Risk Factor/Injury History: High risk; well below-average command; Tommy John on resume.

Bret Sayre’s Fantasy Take: Guillon has a lot of scary things from a fantasy perspective in his profile—serious control issues, an injury history, stalled developmental progress—but he also has more upside than any arm not named Robert Stephenson on this list. Expect nothing, but in a deep league, his ceiling makes him worth a flier.

The Year Ahead: I love this pitcher, even though the command profile would scare Max Schreck. If you want to focus on the positives in Gullon’s game, you can see a plus fastball and a plus-plus changeup backed up by a playable curveball, all from the left-side. The negatives are obvious and likely to limit the Venezuelan’s upside, but any step forward on the command front could allow the plus raw stuff to play and elevate his status as a result. I like to think of Guillon as the Venezuelan CJ Wilson, a pitcher that will always struggle with the free pass but has the stuff to overcome that obstacle. I might be too high on this arm, but its hard to turn away from a changeup that has this much potential. He’s a number two/three starter if everything clicks, but that seems like an unrealistic outcome given the delivery and pitchability profile. I’ll keep dreaming.

Major league ETA: 2016

10. Jose Ortiz
Position: C
DOB: 06/11/1994
Height/Weight: 5’11’’/205 lbs.
Bats/Throws: R/R
Drafted/Acquired: 17th round, 2012 draft, Juano Colon High School (Comerio, PR)
Previous Ranking: N/R
2013 Stats: .262/.321/.494 at short-season Billings (48 games)
The Tools: 6+ arm, 5+ potential glove; 6 raw power

What Happened in 2013: Ortiz moved up a level to short-season Billings with solid results given his age and the developmental demands on his position, hitting 22 extra-base hits while taking steps forward behind the plate.

Strengths: Strong, sturdy build; looks the part of a backstop; arm is very strong; can pop sub 1.9; shows some feel for glovework; projects to be above average defensively; aggressive stroke at the plate; can drive the ball; shows power potential; has game intelligence.

Weaknesses: Still learning the finer points of catching; footwork needs refinement; approach at the plate needs work; needs to improve at-bats; generally raw on all sides of the ball; well below-average run; hit tool doesn’t project for much impact.

Overall Future Potential: High 5; above-average major leaguer

Realistic Role: High 4; backup catcher/below-average major leaguer

Risk Factor/Injury History: High risk; dual-threat development; raw at present.

Bret Sayre’s Fantasy Take: We've talked a lot about the bar of relevance for fantasy catchers a lot throughout the Top 10 lists. Ortiz may be a long way from the majors, but his power potential puts him above that line. With a chance to be a catcher who can hit more than 20 homers, he's a worthy deep league flierespecially if you play in a two-catcher format.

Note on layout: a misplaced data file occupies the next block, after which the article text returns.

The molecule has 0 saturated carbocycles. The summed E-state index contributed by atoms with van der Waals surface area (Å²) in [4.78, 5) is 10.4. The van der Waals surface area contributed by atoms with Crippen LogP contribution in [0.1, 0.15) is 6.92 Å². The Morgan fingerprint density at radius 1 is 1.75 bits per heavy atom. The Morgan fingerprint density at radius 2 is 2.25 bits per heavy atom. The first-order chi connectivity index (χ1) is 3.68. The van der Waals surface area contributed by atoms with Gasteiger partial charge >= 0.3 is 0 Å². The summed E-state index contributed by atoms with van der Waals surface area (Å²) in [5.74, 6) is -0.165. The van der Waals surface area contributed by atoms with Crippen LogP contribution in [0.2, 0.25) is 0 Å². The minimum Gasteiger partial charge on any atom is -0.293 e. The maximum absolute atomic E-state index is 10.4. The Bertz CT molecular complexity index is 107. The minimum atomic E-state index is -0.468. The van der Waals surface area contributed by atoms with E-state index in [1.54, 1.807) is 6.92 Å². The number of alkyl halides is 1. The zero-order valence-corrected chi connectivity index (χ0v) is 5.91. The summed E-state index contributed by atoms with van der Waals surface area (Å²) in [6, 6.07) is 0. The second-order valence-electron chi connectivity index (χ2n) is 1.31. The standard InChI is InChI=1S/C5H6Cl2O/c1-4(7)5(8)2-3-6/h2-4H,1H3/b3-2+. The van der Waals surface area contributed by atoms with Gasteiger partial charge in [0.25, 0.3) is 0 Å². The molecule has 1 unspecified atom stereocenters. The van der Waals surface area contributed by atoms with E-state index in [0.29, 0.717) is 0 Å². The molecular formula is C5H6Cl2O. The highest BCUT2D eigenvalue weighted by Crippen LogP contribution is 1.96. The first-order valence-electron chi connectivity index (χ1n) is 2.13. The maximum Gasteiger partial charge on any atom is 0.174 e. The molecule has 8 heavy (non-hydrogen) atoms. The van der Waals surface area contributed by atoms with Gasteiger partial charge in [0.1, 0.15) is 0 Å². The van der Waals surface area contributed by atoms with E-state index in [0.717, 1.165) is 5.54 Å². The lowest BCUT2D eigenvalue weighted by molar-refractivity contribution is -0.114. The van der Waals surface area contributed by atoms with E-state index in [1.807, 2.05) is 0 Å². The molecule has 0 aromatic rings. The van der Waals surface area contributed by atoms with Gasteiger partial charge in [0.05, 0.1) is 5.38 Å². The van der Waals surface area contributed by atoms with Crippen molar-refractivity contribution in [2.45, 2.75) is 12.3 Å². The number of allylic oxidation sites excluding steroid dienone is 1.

The Year Ahead: Ortiz shows potential at the plate and behind it, with an easy plus arm, a body built for backstop, and a clean, powerful stroke at the plate that is capable of driving the baseball. He needs to refine on all fronts, and it’s going to be a long developmental journey, but legit catchers with pop in the bat are extremely valuable commodities and players worth keeping close tabs on. This could be the year he takes a very big step forward, or it could be 2015, but regardless of the results, any developmental progress is a positive at this point in the process.

Major league ETA: 2017

Prospects on the Rise:
1. OF Reydel Medina:
Cuban outfielder with well above-average bat speed, Medina is ready to make his professional debut in 2014, and several sources think he could explode up prospect lists. The pitch recognition needs work, and it will be interesting to see how the bat plays against quality arms, as spin could give him fits. But the raw strength, bat speed, and power potential could make the 20-year-old a household name with a strong debut season.

2. RHP Nick Travieso: We ranked the former first round pick fifth in the system last season, but the arsenal showed up flatter than expected in 2013, and unfortunately, the body showed up rounder. The fastball/slider combo could once again push him up the list, but it will take a return to his amateur velocity and a more refined physical form before I jump back on the bandwagon. Too promising to completely ignore, though.

3. RHP Jackson Stephens: An 18th-round pick in the 2012 draft, Stephens took a step forward in his full-season debut, working mostly in a tandem situation, but showing off his easy plus fastball in the shorter stints. He has the body and the delivery to start, and should take another step forward in 2014, especially if the secondary stuff can play sharper without losing his feel for the zone.

Factors on the Farm (Prospects likely to contribute at the ML level in 2014)
1. LHP David Holmberg: A solid but far from spectacular arm, acquired from the DBacks in the three-way trade that sent Hanigan to the Rays. The 22-year-old southpaw has a solid- average arsenal that can play down because of command woes, which will limit his potential in a major league rotation without refinement. You can make a case that he belongs in the top 10 because of the safety of his floor, but I prefer ceiling to safety, so Holmberg just missed the cut.